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effect to the new Constitution: Local government: ministers, mayors
and money - Constitution Watch 37/2013
October 06, 2013
to the New Constitution: Local government: ministers, mayors and
of Ministers of State for Provincial Affairs
On 11th September
it was announced that the President had appointed ten “Ministers
of State for Provincial Affairs”, one for each province. The
announcement did not explain what their precise functions would
be nor how they would interact with the chairpersons of provincial
and metropolitan councils established by Chapter 14 of the Constitution.
It has been suggested that they may be provincial governors under
another name, and doubt expressed about the validity of their appointment.
has a wide discretion when appointing Ministers under section 104
of the Constitution: he is not restricted in the number of Ministers
he can appoint or in the functions he can assign to them. Although
section 5 of the Constitution distinguishes between the national
and provincial tiers of government, there is no suggestion that
the President cannot assign a Minister functions restricted to a
particular geographical area such as a province. It seems, then,
that the President was entitled to appoint the ten Ministers.
The issue of
their functions - i.e. how they will interact with provincial and
metropolitan councils and their chairpersons - is not so simple.
Section 270 of the Constitution gives provincial councils responsibility
for the following functions within their provinces:
and implementing social and economic development activities;
and implementing governmental programmes;
and implementing measures for the conservation, improvement and
management of natural resources;
tourism and developing facilities for that purpose;
and evaluating the use of resources.
are very similar to those that were exercised by provincial governors
under section 10 of the Provincial Councils and Administration Act.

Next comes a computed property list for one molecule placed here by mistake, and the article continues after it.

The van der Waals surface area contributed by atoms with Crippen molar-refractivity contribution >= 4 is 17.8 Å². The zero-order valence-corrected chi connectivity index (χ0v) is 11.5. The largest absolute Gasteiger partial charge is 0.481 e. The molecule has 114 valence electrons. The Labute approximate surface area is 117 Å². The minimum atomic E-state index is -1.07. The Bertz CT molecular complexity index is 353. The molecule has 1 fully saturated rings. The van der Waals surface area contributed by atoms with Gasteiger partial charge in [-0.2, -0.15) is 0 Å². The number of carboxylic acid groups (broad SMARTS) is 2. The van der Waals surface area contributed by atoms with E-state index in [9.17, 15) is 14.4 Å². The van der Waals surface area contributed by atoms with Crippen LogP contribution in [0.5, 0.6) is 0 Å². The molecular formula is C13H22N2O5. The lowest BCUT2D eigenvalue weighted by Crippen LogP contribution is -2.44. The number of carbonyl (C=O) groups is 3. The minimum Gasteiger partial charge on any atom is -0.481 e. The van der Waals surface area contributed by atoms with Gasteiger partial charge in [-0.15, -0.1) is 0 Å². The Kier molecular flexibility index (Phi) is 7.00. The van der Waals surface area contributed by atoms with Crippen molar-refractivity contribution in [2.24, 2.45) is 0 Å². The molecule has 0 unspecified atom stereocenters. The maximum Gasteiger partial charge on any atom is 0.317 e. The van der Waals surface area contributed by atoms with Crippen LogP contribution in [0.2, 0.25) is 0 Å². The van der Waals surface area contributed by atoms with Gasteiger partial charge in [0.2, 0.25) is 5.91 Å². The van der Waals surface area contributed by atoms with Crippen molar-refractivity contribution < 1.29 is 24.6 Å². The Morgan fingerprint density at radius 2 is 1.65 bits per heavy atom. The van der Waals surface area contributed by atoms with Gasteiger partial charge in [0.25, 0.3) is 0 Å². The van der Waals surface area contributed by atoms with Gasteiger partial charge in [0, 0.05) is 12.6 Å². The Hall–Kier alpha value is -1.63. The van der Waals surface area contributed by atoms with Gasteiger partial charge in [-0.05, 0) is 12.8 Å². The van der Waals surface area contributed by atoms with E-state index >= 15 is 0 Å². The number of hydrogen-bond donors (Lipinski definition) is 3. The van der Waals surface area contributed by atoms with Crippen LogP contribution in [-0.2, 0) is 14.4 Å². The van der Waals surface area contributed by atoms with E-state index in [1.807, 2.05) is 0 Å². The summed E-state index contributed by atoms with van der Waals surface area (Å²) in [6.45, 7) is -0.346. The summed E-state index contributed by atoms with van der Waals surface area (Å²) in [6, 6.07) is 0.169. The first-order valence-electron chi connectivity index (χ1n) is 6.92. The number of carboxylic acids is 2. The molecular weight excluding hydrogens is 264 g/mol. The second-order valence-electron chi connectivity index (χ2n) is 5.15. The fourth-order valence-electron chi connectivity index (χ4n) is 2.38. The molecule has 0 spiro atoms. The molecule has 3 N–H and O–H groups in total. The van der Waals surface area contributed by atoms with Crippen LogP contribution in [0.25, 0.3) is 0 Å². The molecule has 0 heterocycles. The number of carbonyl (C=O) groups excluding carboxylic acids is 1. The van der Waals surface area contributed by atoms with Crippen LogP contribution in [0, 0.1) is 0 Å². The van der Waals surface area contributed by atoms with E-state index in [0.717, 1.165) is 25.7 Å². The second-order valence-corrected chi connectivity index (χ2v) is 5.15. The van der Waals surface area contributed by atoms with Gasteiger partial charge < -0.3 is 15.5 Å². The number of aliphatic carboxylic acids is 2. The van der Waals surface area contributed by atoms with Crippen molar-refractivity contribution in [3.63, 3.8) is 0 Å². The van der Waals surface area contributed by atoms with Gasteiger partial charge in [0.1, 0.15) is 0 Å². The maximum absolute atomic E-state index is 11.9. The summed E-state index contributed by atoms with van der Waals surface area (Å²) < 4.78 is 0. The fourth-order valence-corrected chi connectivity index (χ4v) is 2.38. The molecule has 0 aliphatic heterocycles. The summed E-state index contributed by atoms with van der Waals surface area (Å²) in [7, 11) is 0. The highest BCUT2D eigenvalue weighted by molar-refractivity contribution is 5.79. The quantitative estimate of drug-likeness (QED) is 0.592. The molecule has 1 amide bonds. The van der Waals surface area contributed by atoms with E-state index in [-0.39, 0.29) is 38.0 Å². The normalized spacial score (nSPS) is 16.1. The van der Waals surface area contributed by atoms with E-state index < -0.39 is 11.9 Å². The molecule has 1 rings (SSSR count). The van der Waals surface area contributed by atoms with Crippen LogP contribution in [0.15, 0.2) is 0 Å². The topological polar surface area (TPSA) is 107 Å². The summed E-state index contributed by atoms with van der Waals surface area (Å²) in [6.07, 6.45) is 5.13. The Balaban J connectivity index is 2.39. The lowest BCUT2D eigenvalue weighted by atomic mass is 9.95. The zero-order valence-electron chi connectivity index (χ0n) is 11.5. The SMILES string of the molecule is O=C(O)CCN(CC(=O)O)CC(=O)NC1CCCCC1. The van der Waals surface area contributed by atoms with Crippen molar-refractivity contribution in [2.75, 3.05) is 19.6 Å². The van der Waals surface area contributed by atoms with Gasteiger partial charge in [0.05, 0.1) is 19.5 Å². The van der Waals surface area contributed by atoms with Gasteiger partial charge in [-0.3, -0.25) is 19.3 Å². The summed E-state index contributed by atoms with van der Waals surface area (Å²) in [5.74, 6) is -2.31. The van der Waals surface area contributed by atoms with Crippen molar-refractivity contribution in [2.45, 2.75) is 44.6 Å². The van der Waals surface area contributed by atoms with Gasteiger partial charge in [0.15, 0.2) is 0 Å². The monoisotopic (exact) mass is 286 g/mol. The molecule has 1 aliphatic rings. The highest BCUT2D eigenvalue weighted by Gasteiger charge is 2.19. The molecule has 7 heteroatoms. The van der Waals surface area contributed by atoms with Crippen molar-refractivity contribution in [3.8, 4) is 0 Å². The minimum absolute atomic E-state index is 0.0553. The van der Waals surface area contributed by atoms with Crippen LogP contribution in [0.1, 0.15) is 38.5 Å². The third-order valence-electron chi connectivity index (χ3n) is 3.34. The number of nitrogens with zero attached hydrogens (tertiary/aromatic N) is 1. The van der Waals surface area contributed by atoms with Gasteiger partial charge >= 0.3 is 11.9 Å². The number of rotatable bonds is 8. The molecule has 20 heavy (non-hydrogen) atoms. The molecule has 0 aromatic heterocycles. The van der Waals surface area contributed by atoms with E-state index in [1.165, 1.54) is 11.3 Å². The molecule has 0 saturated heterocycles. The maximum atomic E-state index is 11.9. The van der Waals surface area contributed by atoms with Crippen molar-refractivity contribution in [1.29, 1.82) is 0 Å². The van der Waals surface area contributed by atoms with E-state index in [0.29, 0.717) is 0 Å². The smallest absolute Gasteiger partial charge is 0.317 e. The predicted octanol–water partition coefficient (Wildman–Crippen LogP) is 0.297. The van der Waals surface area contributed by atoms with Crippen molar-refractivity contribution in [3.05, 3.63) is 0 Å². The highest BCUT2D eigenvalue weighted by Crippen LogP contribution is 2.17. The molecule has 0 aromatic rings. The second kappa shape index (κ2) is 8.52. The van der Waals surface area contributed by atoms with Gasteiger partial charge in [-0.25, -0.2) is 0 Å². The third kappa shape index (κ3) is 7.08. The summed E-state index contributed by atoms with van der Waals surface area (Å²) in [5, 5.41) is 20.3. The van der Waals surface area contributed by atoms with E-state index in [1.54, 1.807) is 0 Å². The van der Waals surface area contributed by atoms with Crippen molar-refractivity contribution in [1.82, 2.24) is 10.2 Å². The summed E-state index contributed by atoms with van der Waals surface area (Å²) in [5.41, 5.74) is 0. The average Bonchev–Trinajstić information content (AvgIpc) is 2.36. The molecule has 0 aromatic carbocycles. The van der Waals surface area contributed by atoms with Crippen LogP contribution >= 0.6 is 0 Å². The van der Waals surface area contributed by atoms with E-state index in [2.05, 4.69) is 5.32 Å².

The new Ministers of State for Provincial Affairs cannot be given
the same functions, because they would then encroach upon the constitutional
responsibilities of provincial councils. Although the Constitution
does not specifically prohibit such encroachment - that is to say,
it does not expressly prohibit the central government from exercising
the functions conferred on provincial and metropolitan councils
- it would be contrary to the spirit of devolution set out in Chapter
14 of the Constitution for Ministers to be given those functions.
If the purpose
of appointing Ministers of State for Provincial Affairs was to direct
the activities of provincial and local councils, then their appointment
was constitutionally questionable since it would be incompatible
with the devolution of power and responsibilities to those councils.
or imposition of mayors and chairpersons of local authorities
Before the recent
elections of mayors and chairpersons of local councils, the MDC-T
party wanted its councillors to elect persons who had been selected
by the party leadership, but who had not been elected to the councils.
The Ministry of Local Government, on the other hand, maintained
that only councillors could be elected mayors or chairpersons. The
party applied to the High Court for an order resolving the issue,
but the court dismissed the application on the questionable ground
that it was not urgent [questionable because the elections were
imminent and the issue was an important one affecting many people
other than the applicant party]. The issue therefore remained unresolved.
What is the legal position?
One starts with
the Constitution, the supreme law.
of the Constitution states that all members of local authorities
i.e. urban and rural district councils “must be elected by
registered voters within the areas for which the local authorities
are established”. Although the definition of “member”
in section 332 is not decisive on the point, it seems obvious that
mayors and chairpersons must be regarded as members of the councils
over which they preside. If so, then they must be elected by registered
voters within the council areas.
[cities, municipalities and towns] must be presided over by mayors
or chairpersons who are elected at the first sittings of the councils
following a general election [sections 274 and 277(2) of the institution].
Since the mayors and chairpersons should be regarded as members
of their councils, as noted above, and therefore must have been
elected by registered voters within the council areas, it follows
that at their first sitting councillors must elect one of themselves
to be mayor or chairperson. They cannot elect an outsider.
councils are presided over by chairpersons elected in accordance
with an Act of Parliament [section 275(2) of the Constitution].
As with urban councils, and for the same reasons given above, the
chairpersons must themselves have already been elected as councillors;